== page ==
Here in Cardiff we are a few weeks away from seeing the removal of tolls on the Severn Bridge, potentially adding to the traffic woes experienced around Newport.
However, the common wisdom seems to be that just adding more lanes, or a relief road will sort everything. It won’t.
Just as with the Katy Freeway expansion, adding new roadway capacity also creates new demand for those lanes or roads, maintaining a similar rate of congestion, if not worsening it. Economists call this phenomenon induced demand: When you provide more of something, or provide it for a cheaper price, people are more likely to use it. Rather than thinking of traffic as a liquid, which requires a certain volume of space to pass through at a given rate, induced demand demonstrates that traffic is more like a gas, expanding to fill up all the space it is allowed.
Before thinking that more roads; bigger roads; wider roads; faster roads is the answer to our problems, we should look to America. The land of the 22-lane motorways. The i10 in Florida for example, has an average of 22 lanes, occasionally increasing to 26 in places, yet it still gets clogged up at rush hour.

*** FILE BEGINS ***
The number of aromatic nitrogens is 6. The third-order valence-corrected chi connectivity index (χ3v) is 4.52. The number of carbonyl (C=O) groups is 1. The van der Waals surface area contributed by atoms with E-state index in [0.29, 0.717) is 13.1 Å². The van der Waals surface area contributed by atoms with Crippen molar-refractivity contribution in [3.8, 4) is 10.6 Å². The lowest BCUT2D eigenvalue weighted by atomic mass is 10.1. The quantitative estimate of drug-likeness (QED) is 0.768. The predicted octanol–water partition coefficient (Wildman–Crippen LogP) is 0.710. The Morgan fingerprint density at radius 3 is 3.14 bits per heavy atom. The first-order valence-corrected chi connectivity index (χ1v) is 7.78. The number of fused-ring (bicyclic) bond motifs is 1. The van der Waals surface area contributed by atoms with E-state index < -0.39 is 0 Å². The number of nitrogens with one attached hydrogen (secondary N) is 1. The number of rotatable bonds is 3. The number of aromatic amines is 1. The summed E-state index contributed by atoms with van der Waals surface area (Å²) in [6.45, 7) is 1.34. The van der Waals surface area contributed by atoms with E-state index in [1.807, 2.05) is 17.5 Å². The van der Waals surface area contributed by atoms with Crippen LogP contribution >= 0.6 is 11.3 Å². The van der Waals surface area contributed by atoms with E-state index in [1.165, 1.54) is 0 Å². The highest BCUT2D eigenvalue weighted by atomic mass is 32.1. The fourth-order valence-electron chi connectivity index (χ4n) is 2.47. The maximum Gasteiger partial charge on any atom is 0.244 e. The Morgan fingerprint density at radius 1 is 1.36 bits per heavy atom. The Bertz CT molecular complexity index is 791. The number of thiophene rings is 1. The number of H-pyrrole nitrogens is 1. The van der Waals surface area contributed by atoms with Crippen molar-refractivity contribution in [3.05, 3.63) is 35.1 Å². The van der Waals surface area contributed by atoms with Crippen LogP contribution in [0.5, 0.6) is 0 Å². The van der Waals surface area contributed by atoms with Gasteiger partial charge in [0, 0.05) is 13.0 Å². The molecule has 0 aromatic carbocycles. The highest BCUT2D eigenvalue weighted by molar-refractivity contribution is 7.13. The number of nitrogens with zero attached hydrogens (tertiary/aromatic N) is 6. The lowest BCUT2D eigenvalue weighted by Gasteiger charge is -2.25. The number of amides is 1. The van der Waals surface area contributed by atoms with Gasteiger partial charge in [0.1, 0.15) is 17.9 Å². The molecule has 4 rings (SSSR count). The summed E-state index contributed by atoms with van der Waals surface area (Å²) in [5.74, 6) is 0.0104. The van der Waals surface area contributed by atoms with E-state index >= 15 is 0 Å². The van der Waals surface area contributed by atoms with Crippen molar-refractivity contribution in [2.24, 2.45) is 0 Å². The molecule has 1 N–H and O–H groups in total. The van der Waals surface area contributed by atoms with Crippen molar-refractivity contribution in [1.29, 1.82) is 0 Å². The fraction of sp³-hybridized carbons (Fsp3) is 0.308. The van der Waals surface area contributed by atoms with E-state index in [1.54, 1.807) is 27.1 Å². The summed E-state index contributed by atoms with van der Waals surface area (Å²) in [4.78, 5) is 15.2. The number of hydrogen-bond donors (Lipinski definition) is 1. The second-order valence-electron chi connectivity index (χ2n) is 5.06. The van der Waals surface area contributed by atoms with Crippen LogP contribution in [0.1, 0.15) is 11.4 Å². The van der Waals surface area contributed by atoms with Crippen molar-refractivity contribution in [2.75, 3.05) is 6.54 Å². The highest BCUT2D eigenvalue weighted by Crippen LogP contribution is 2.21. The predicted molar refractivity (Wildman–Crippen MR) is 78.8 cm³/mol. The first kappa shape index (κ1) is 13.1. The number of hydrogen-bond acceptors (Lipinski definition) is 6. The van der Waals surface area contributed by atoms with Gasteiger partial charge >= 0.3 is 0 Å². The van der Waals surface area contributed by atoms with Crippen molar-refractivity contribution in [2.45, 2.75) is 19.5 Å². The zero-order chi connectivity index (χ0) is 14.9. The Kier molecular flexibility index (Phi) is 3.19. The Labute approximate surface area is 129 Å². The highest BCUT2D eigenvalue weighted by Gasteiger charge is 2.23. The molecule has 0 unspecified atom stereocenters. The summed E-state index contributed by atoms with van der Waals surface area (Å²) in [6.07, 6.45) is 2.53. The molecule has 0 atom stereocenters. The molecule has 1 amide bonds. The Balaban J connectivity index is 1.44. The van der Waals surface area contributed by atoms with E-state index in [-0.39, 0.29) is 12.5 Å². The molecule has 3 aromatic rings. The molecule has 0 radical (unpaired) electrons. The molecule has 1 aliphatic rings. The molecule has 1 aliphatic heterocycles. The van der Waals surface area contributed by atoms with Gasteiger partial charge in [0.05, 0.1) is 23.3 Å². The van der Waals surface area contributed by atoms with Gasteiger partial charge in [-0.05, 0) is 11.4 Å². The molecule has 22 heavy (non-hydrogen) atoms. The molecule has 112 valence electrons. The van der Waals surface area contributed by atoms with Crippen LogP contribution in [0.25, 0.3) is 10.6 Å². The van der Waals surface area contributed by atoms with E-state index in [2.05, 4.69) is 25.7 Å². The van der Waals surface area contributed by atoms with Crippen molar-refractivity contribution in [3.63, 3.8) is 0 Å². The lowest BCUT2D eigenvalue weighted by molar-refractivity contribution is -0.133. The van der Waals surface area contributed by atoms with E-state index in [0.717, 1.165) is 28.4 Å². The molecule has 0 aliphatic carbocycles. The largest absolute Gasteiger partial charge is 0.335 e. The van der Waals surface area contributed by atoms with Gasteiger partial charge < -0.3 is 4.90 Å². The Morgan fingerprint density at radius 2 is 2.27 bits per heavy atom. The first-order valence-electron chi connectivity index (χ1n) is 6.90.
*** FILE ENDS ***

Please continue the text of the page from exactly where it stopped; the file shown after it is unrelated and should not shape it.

If you make motoring easier, more people will choose motoring. As they put it:
Initially, faster travel times (or the perception of faster travel times) encourage behavioral changes among drivers. An individual may choose to take the new highway to a more distant grocery store that has cheaper prices. Trips that may have been accomplished by bike or public transportation might now be more attractive by car.
Sadly, the cost of building more roads is rarely just financial. It’s in the habitats and communities that are bulldozed to make way where the long-term effects are felt.